Dr. Mueller recommended that the Secretary develop a models-that-work program to showcase best practices in quality, based on the Models That Work program run by the Health Resources and Services Administration. He also advocated for a regulatory framework that is more collaborative and less prescriptive in its approach to quality assurance. Other members of the Committee strongly endorsed this recommendation. Dr. Mueller also asserted that quality is a "bottom-up" activity, which means that DHHS needs to strongly increase its emphasis on investigator-initiated research.

Dr. Eckstat supported Dr. Mueller on the need for a more facilitative approach to quality assurance and urged the development of specific examples of how it might work.

Dr. Bailey questioned whether some of the resources to combat bio-terrorism might also help develop information systems related to quality. She endorsed the network approach to quality adopted in Montana and emphasized that quality must be part of every job.

Ms. Richardson recommended that QIOs receive some sort of credit in the CMS contract renewal process for working with CAHs in their states. She also highlighted the need for greater flexibility in reimbursement systems that will allow facilities to better address their quality issues.

Dr. Wakefield mentioned that CMS is spending a considerable sum on consumer education in quality and stated her hope that some of this would reach rural consumers. She also wants to make sure that the Agency for Health Research and Quality in DHHS includes a rural component in its forthcoming report on quality. Further, she noted that the National Quality Forum is coming out with hospital performance measures and needs to look at them from a rural hospital perspective. Finally, she suggested that CMS could work with the State Survey Agencies to help rural hospitals better address quality assurance requirements.

Ms. Edwards stressed the need for approaches that will increase leadership capacity on quality improvement issues in rural hospitals.

Ms. Michele Pray-Gibson and Ms. Amy Elizondo provided an update on the Workforce White Paper, which the Committee plans to send to the Secretary in March or April 2003. Ms. Pray-Gibson explained that the White Paper is a vehicle which gives the Committee more latitude to address some global workforce issues that are not under the immediate purview of the Secretary. She would like to have a draft in January 2003 that is almost complete and ready for final review by the Committee.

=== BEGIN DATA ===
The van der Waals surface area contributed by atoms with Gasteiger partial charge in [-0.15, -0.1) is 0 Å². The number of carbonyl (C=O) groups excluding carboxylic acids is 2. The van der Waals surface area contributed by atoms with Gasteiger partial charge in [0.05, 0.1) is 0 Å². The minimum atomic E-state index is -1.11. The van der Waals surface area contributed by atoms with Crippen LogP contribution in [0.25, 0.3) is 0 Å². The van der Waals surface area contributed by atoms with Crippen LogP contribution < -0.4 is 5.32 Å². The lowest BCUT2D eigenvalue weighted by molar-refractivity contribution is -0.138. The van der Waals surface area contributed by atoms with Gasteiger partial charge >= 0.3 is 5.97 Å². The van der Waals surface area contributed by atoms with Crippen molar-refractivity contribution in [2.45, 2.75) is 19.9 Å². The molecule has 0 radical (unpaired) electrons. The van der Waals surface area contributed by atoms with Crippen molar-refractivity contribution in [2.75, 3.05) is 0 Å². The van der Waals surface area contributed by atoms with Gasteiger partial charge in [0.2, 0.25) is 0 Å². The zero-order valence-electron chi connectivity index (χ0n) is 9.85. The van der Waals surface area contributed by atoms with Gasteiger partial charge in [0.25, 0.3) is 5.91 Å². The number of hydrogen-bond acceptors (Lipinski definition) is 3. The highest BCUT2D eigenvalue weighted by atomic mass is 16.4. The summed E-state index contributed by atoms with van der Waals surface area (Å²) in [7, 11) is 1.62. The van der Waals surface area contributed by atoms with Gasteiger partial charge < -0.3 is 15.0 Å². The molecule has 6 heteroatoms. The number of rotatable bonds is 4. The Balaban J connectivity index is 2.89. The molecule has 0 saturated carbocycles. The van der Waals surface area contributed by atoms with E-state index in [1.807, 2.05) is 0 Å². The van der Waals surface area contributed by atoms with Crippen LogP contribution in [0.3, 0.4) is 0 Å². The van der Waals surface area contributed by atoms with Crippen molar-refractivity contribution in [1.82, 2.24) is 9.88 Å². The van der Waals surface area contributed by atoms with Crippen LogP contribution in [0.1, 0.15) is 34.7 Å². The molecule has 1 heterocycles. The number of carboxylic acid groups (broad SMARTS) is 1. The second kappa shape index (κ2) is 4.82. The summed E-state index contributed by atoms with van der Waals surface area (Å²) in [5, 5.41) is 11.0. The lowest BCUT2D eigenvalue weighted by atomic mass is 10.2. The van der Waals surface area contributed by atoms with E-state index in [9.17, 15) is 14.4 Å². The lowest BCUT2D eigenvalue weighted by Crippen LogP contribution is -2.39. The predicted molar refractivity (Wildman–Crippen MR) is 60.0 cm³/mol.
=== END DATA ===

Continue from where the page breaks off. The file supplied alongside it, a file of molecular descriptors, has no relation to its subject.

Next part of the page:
Dr. Wakefield recommended that pharmacy technologists be included in the list of occupations covered by the report since there is a widespread need for them in rural areas of the country. She also suggested that staff look at data from the National Association of County Health Officials on the staffing of public health facilities in rural areas. She further suggested that rural shortages of emergency medical technicians should be addressed in the report.

Ms. Richardson asked that Clinical Social Workers be included in the report. She also mentioned that the role of vocational schools in the health professions should not be overlooked in the report.

Dr Eckstat cited the deplorable state of both dental health and mental health in rural communities and urged that the white paper call attention to needs in these areas.

Mr. Berk mentioned that in the nursing profession and other health care disciplines there are few educational or career ladders for workers. Many of them have to start all over again with their education if they wish to move to the next level.

Dr. Mueller spoke about the role of cost-based reimbursement in recruitment and retention of health professionals and the need for progress is recruiting from immigrant populations that reside in rural areas.

Mr. Dillard described gender issues that effect career choices in health care, citing the example of male workers who object to being called nurse.

HHS Update

Marcia Brand, PhD, Director, Office of Rural Health Policy